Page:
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Religion


Facebook and Jesus Part 3


By Pastor Philip Howle
web posted March 6, 2013
RELIGION – I must be honest, the timing of this series is full of irony. At the time I starting writing this series I was given an Iphone by one of the flat coolest ladies I know at Antioch. She can’t help she married an engineer, whom she may make cool yet! Anyways, never before has the world of social media been easier for me to attain. It literally stays next to my thigh all day long. When I first set my phone up, I had “push” notifications set and did not know it. These “push” notifications would beep anytime anything went on in the world of social media.

Every email, message, or status update, and the phone would beep and alert me. It was like a continual fire alarm in my pants pocket all day long (that sounds odd and maybe I should have chosen another metaphor, but anyways.) Thankfully, I found a way to cut them off. But to think that this was even an option and that there people, maybe some of you, who have this feature turned on and have checked it five times while reading the last paragraph is mind boggling. This week we are going to look at Facebook hypocrisy and the myth of continual happiness.

We said last week that Facebook is a world that we create to project an image that we desire. This has been the source of my Facebook personal reflection as I try to practice what I preach.  I have tried to scrutinize my use of facebook and what it reveals about me. I posted most frequently great quotes from books and sermons. I do this because a good quote is better than long article (it is, and I should just start writing two good sentences.) Anyways, my stated hope in my mind is to encourage others and I think the use of good quotes achieves this. But the deeper darker motive in my heart is to appear to be a smart and well read pastor (my wife assures that I am this.)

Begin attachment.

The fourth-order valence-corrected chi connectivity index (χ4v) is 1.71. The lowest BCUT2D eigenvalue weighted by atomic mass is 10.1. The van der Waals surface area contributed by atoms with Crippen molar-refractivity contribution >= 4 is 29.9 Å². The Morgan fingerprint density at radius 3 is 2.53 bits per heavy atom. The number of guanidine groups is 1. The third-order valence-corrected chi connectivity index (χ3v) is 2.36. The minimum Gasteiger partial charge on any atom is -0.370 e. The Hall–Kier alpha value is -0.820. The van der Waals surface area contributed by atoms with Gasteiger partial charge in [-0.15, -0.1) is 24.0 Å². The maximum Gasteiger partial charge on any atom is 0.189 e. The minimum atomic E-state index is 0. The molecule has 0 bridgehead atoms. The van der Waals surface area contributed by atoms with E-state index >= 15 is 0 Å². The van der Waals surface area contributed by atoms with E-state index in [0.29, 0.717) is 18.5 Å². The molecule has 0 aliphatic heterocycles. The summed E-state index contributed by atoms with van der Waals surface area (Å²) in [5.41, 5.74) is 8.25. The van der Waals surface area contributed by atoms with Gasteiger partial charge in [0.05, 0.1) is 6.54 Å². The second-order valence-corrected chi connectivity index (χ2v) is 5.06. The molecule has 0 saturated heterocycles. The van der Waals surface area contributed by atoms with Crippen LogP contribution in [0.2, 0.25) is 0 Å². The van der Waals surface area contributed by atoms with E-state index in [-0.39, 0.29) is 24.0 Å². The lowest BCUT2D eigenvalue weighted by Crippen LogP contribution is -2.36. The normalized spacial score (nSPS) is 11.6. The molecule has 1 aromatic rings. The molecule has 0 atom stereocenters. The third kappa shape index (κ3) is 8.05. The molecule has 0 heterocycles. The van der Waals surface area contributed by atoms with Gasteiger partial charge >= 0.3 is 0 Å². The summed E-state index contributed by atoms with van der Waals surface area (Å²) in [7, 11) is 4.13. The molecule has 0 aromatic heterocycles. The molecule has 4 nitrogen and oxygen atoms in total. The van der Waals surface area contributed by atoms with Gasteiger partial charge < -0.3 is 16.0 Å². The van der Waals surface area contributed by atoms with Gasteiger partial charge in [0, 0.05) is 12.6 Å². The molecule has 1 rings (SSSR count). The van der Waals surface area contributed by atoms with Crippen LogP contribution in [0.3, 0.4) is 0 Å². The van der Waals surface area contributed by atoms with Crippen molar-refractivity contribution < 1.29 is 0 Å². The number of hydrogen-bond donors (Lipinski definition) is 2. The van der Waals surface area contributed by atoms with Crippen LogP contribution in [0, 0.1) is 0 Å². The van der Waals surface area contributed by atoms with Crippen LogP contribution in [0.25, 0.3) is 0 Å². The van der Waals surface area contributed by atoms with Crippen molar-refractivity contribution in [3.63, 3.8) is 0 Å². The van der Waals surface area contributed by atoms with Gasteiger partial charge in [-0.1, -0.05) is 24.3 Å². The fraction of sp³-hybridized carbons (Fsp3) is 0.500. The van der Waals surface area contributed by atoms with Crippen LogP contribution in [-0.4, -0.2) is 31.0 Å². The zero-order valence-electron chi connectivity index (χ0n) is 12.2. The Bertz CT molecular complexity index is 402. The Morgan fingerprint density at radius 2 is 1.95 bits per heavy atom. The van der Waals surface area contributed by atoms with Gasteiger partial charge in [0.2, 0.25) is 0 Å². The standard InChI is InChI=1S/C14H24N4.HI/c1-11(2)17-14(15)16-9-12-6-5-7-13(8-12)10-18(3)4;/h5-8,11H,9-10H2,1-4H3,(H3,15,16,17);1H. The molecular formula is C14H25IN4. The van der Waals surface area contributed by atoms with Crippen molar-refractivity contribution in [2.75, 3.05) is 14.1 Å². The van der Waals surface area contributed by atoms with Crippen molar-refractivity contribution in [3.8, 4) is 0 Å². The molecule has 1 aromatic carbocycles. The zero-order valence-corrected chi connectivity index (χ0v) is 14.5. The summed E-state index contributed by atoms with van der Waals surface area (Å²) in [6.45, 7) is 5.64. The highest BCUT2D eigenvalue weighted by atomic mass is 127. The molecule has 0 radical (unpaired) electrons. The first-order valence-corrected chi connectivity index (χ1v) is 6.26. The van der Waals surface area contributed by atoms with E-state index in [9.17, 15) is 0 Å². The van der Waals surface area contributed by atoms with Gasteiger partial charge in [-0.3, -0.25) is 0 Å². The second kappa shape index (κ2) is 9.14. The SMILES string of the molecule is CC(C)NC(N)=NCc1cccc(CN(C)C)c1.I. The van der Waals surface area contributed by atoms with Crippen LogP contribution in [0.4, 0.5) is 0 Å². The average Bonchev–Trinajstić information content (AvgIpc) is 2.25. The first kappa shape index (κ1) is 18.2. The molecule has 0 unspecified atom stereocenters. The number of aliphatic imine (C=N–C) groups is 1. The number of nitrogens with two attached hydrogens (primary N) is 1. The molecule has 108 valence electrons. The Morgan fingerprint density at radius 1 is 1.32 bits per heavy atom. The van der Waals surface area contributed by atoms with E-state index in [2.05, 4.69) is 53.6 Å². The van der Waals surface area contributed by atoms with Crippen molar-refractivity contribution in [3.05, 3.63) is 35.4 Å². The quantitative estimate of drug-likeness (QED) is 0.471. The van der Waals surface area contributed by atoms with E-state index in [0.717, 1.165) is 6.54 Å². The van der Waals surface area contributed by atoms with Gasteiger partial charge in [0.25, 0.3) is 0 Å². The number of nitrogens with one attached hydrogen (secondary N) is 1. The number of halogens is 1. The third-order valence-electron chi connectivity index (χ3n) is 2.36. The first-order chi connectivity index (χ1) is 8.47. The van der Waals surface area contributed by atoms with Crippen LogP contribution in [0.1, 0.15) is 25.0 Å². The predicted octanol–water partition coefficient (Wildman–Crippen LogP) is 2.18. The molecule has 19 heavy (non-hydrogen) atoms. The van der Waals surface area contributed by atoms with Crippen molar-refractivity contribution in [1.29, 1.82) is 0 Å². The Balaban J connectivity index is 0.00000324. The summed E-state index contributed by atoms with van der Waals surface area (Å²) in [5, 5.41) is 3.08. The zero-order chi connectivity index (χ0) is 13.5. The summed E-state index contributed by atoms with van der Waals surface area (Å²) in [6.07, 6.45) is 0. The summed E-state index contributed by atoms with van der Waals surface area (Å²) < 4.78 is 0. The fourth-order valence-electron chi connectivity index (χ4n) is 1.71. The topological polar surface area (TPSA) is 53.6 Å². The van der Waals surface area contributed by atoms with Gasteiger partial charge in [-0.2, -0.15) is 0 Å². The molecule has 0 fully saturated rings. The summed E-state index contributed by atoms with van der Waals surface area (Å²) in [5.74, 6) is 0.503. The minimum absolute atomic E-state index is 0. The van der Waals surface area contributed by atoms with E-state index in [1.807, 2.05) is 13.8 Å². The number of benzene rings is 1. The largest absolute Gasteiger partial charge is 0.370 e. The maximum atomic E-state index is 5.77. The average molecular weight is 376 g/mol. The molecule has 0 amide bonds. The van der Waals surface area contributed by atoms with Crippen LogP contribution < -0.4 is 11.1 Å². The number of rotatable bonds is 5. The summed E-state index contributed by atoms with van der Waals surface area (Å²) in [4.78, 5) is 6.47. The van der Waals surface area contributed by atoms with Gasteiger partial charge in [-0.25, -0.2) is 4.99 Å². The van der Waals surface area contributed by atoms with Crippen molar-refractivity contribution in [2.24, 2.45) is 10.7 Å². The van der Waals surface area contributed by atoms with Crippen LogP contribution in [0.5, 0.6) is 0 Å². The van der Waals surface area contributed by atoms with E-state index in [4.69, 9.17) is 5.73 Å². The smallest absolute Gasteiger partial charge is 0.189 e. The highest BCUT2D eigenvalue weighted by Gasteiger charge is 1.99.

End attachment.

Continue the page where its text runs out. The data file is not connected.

So we manipulate Facebook to project a certain image of ourselves to others. We also use Facebook to compare ourselves. How many “friends” do we have? How many people “have viewed our profile,” and who is our “top fan.”  How good do our vacation photos look? Did I show you the picture of my new car? This all just screams the cry of Solomon in Ecclesiastes “Vanity, Vanity, all is Vanity!”